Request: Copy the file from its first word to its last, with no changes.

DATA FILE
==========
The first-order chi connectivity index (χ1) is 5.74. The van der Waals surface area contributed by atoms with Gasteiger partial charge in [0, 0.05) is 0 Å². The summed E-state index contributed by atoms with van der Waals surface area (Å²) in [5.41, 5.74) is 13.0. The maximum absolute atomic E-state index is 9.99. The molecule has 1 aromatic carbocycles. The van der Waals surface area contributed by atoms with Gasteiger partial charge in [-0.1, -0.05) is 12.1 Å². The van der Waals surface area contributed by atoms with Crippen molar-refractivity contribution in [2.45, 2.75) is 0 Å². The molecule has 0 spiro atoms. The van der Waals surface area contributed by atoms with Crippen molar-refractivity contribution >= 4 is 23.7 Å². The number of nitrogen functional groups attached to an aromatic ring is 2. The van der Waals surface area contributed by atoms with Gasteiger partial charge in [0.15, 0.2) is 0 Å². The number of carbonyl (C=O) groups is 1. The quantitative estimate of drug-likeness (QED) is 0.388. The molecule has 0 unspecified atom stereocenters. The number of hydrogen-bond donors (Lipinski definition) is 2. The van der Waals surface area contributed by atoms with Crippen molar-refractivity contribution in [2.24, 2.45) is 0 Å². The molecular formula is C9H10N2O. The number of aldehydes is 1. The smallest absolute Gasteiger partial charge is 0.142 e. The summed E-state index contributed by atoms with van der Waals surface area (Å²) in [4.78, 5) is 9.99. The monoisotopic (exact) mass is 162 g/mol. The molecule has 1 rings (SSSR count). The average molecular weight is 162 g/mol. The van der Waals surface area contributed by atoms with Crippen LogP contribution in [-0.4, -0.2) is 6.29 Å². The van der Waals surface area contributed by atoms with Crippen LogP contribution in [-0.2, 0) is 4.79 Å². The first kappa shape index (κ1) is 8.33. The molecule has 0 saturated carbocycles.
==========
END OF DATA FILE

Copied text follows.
The first-order chi connectivity index (χ1) is 5.74. The van der Waals surface area contributed by atoms with Gasteiger partial charge in [0, 0.05) is 0 Å². The summed E-state index contributed by atoms with van der Waals surface area (Å²) in [5.41, 5.74) is 13.0. The maximum absolute atomic E-state index is 9.99. The molecule has 1 aromatic carbocycles. The van der Waals surface area contributed by atoms with Gasteiger partial charge in [-0.1, -0.05) is 12.1 Å². The van der Waals surface area contributed by atoms with Crippen molar-refractivity contribution in [2.45, 2.75) is 0 Å². The molecule has 0 spiro atoms. The van der Waals surface area contributed by atoms with Crippen molar-refractivity contribution >= 4 is 23.7 Å². The number of nitrogen functional groups attached to an aromatic ring is 2. The van der Waals surface area contributed by atoms with Gasteiger partial charge in [0.15, 0.2) is 0 Å². The number of carbonyl (C=O) groups is 1. The quantitative estimate of drug-likeness (QED) is 0.388. The molecule has 0 unspecified atom stereocenters. The number of hydrogen-bond donors (Lipinski definition) is 2. The van der Waals surface area contributed by atoms with Crippen molar-refractivity contribution in [2.24, 2.45) is 0 Å². The molecular formula is C9H10N2O. The number of aldehydes is 1. The smallest absolute Gasteiger partial charge is 0.142 e. The summed E-state index contributed by atoms with van der Waals surface area (Å²) in [4.78, 5) is 9.99. The monoisotopic (exact) mass is 162 g/mol. The molecule has 1 rings (SSSR count). The average molecular weight is 162 g/mol. The van der Waals surface area contributed by atoms with Crippen LogP contribution in [-0.4, -0.2) is 6.29 Å². The van der Waals surface area contributed by atoms with Crippen LogP contribution in [-0.2, 0) is 4.79 Å². The first kappa shape index (κ1) is 8.33. The molecule has 0 saturated carbocycles.